Sun Sentinel Palm Beach Edition

Turkey expands probe of builders

More bodies pulled from rubble left by quake; anger rises

- Ben Hubbard, Safak Timur and Gulsin Harman

GAZIANTEP, Turkey — Turkey vowed Sunday to “meticulous­ly” pursue contractor­s linked to deadly building collapses in last week’s earthquake as rescue workers pulled more bodies from the rubble and anger rose at the swelling death toll.

The 7.8 magnitude quake Feb. 6 caused widespread destructio­n in 10 provinces in southern Turkey as well as in northern Syria, and killed more than 33,000 people. More than 1 million people have been rendered homeless in Turkey, and many others have been left without shelter in Syria.

Amid the destructio­n, the attention in Turkey has turned to what earthquake victims and building experts have called inferior constructi­on that left people’s homes vulnerable to collapse. The government has started to respond.

Justice Minister Bekir Bozdag told reporters Sunday that 134 people had been detained and seven others barred from traveling abroad on charges related to collapsed buildings.

“We will follow this up meticulous­ly until the necessary judicial process is concluded, especially for buildings that suffered heavy damage and buildings that caused deaths and injuries,” Vice President Fuat Oktay said in the capital, Ankara.

Two contractor­s responsibl­e for collapsed buildings in the city of Adiyaman, Yavuz Karakus and Sevilay Karakus, were detained Sunday at Istanbul Airport, the state-run news media reported. They carried more than $17,000 in cash and were planning to fly to Georgia.

“My conscience is clear,” Yavuz Karakus said after his arrest. “I built 44 buildings; only four have collapsed.”

The Turkish Justice Ministry has set up earthquake crimes investigat­ion bureaus in the affected areas, Oktay said, and prosecutor­s will be appointed to bring charges against contractor­s and others connected to poorly constructe­d buildings that collapsed, often killing their residents instantly and leaving others buried in the ruins in near-freezing temperatur­es.

Murat Kurum, the environmen­t minister, said that more than 24,000 buildings across the quake zone had been heavily damaged or had collapsed in the quake, based on an assessment of some 170,000 buildings.

The quake destroyed buildings and damaged infrastruc­ture on both sides of the border, but while aid for Turkey has flowed in from around the world, almost none has reached northern Syria because of the complex political situation after more than 12 years of civil war.

The death toll rose above 29,000 on Sunday in Turkey and more than 3,500 in Syria, a combined figure that makes the quake one of the century’s deadliest.

The Turkish government has mobilized an enormous aid effort, with tens of thousands of rescue workers and volunteers from around the world digging through the rubble of collapsed buildings for bodies and, occasional­ly, survivors.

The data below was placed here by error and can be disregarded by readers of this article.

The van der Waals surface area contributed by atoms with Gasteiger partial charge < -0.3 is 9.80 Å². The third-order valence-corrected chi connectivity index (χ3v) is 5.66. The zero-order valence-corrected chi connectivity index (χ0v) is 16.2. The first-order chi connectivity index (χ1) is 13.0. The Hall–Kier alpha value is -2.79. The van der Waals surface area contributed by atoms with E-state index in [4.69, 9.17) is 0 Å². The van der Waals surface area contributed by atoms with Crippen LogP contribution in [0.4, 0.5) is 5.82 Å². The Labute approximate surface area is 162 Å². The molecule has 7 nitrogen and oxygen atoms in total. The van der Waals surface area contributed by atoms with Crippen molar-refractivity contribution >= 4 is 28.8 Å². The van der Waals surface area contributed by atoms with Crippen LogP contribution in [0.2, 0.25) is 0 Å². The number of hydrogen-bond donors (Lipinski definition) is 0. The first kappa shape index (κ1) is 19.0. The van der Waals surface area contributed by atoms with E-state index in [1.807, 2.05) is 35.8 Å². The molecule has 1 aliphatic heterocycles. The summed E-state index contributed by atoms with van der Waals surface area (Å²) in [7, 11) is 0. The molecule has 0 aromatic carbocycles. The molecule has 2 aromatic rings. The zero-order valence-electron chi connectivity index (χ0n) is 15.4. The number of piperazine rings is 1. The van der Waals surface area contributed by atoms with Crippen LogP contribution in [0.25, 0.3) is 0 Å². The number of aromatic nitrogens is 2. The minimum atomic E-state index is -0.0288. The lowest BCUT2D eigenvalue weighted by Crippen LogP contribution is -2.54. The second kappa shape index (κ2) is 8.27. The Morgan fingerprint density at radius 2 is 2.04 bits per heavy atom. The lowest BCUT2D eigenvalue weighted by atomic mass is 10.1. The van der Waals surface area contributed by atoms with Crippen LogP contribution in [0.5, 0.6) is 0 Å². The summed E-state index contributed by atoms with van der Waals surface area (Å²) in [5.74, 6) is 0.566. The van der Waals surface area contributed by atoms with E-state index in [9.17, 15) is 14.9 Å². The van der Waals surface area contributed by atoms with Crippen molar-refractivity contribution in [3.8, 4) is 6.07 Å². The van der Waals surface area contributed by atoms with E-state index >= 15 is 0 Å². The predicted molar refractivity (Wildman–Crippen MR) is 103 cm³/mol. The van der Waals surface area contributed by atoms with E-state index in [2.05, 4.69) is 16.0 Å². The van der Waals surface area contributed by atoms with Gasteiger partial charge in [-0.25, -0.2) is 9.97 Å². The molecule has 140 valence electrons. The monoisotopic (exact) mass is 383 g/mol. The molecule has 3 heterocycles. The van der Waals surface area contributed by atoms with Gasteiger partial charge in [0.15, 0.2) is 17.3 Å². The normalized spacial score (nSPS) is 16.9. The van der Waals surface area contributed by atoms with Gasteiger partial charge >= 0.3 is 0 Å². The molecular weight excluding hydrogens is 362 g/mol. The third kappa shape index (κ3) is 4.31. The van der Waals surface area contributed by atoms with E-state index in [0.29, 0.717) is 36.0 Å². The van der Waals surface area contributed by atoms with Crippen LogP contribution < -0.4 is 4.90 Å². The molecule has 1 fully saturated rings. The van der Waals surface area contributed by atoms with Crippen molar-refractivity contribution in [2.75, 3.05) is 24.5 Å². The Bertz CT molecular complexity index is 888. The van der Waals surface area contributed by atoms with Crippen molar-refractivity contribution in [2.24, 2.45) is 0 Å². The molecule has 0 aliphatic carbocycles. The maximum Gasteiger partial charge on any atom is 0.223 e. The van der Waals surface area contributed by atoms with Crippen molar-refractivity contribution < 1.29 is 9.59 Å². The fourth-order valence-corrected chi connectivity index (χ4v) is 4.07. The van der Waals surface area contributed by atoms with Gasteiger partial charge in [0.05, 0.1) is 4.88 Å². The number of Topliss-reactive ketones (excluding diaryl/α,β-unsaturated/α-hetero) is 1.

The government has also erected tent cities for residents whose homes were destroyed and is distributi­ng food and other items.

But largely because of political divisions on the ground in Syria, which is much poorer, aid efforts are severely lagging. The earthquake caused heavy damage in areas controlled by the government of President Bashar Assad and in enclaves controlled by anti-government rebels who are backed by Turkey.

Assad, considered a pariah by much of the world for his troops’ brutality in the civil war, has sought to have all aid sent through his government. That aid, critics say, is then routed to his loyalists.

Only one border crossing into the rebel-held areas, Bab al-Hawa, has been authorized by the United Nations for the transit of aid shipments, but it has yet to become a major channel. The Syrian Red Crescent received permission to send 14 trucks from government-held areas into the rebel-held Idlib province, but Sunday, the convoy appeared to be tied up. Even if it manages to reach its destinatio­n, the cargo would be minuscule in comparison with the needs.

On Saturday, authoritie­s in Turkey began arresting contractor­s who had built structures that collapsed after the quake.

They included Mehmet Ertan Akay, the licensed builder of a collapsed complex in the city of Gaziantep, who was charged with involuntar­y manslaught­er and violation of public constructi­on law, a Turkish news agency reported. The Gaziantep prosecutor’s office said it had issued the detention order after inspecting evidence collected from the rubble of the complex he had built.

Mehmet Yasar Coskun, the contractor who built a 12-story building in Hatay province with 250 apartments that was completely destroyed, was detained Friday at an Istanbul airport while trying to board a flight to Montenegro. Dozens of people are thought to have died when the building collapsed.

Two builders of a collapsed 14-story building in Adana, who reportedly fled Turkey immediatel­y after the quake, were detained in Northern Cyprus, according to the Turkish-controlled Northern Cyprus administra­tion.

 ?? SERGEY PONOMAREV/THE NEW YORK TIMES ?? People search the rubble of an apartment building Sunday in Iskenderun, Turkey.
SERGEY PONOMAREV/THE NEW YORK TIMES People search the rubble of an apartment building Sunday in Iskenderun, Turkey.

Newspapers in English

Newspapers from United States